Cybersecurity has become vastly more complicated in recent years. The days when antivirus software and a network firewall were enough to get the job done are behind us. In the past, many IT professionals felt that defending the perimeter really well would go a long way toward keeping digital assets safe. But in today’s IT environment, such a perimeter does not exist.
With the rise of cloud computing, DevOps, the IoT and employees accessing systems with an array of devices from all over the world, the network “perimeter” has become difficult to define. In response, enterprises are shifting their attention toward authentication, moving away from traditional perimeter security methods in favor of strong identity-focused technology like public key infrastructure (PKI), most often in the form of digital certificates.
2021 was another memorable year. Organizations that built remote processes in response to the pandemic have spent the past year optimising and strengthening their systems to ensure a positive and secure customer experience.
However, with identity theft, payment fraud, phishing, and other financial crimes at an all-time high, the work of digital security is never done. In an era of ever-present digital threats that can undermine and erode stakeholder trust, organizations should invest to earn “digital trust,” that is, protect their data and information from fraud and bad actors to safeguard their relationships, reputation, and revenue. This task could be more difficult than ever before as technology and the threats to digital trust it enables continue to evolve.
The stakes are high, and any misstep can impact customer loyalty, financial performance, brand equity, and ultimately undermine an organization’s ability to build and maintain trust. Surveys suggest that 81% of consumers lose trust in a brand after a breach, while 25% completely stop interacting with it. The stakes became even higher as the pandemic accelerated digital work infrastructures and drove spending on emerging tech security strategies and solutions.
It’s important to note that addressing digital trust should include an end-to-end interdisciplinary approach across people, process, governance, and regulation, with technology being a key enabler. In this study, we focus on advanced technology enablers that organizations can explore, over and beyond existing cyber measures, to enhance digital trust.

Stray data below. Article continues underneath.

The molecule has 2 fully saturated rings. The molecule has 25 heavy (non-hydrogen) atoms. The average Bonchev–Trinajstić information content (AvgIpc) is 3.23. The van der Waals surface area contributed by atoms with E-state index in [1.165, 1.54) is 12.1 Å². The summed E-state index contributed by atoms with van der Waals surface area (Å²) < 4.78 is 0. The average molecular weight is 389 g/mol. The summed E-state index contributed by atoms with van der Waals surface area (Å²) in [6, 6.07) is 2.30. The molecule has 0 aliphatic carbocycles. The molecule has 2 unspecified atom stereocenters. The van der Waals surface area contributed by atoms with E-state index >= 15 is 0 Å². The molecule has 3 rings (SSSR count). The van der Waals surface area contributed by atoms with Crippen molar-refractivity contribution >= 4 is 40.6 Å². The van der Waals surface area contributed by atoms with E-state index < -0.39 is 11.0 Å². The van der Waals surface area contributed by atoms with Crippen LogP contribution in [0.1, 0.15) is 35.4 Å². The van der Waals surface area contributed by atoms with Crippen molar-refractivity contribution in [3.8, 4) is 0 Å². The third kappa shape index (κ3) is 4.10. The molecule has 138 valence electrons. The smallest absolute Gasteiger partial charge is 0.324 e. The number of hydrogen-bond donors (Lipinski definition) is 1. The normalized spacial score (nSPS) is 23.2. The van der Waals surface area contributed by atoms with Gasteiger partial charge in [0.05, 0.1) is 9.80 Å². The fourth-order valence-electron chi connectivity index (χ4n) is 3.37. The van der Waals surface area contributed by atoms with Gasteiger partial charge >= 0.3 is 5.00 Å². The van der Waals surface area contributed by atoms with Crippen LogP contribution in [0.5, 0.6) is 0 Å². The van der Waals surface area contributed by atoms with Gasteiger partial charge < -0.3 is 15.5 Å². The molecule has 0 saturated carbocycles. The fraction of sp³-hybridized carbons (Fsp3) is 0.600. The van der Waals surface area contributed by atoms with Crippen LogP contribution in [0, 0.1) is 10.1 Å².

Chief security officers should play a key role in building trust with customers, and that translates to better customer acquisition, greater customer loyalty, and more revenue.
Digital trust is the measure of consumer, partner and employee confidence in an organization’s ability to protect and secure data and the privacy of individuals. As data breaches become bigger and more common, digital trust can be a valuable commodity for companies that earn it, and it is starting to change the way management looks at security.
How to build trust with customers
Building trust is no simple task. As well as doing the normal security tasks of implementing the right technologies and processes to ensure good security posture, organizations need to communicate.
To help build trust, he says organizations need to be upfront and transparent with their customers. They should clearly explain what they are doing with data and why, be clear what data is being collected and what it will be used for, and explain what security steps and processes are in place to ensure it remains secure.
For example, using multifactor authentication (MFA) is good security practice, but communicating why a customer is being asked to provide extra authentication during a transaction or process helps build that trust. “It’s important that a company demonstrates to their customers why they’re putting extra layers of security; say ‘we’re doing this because’ as opposed to ‘we’re doing this’.”
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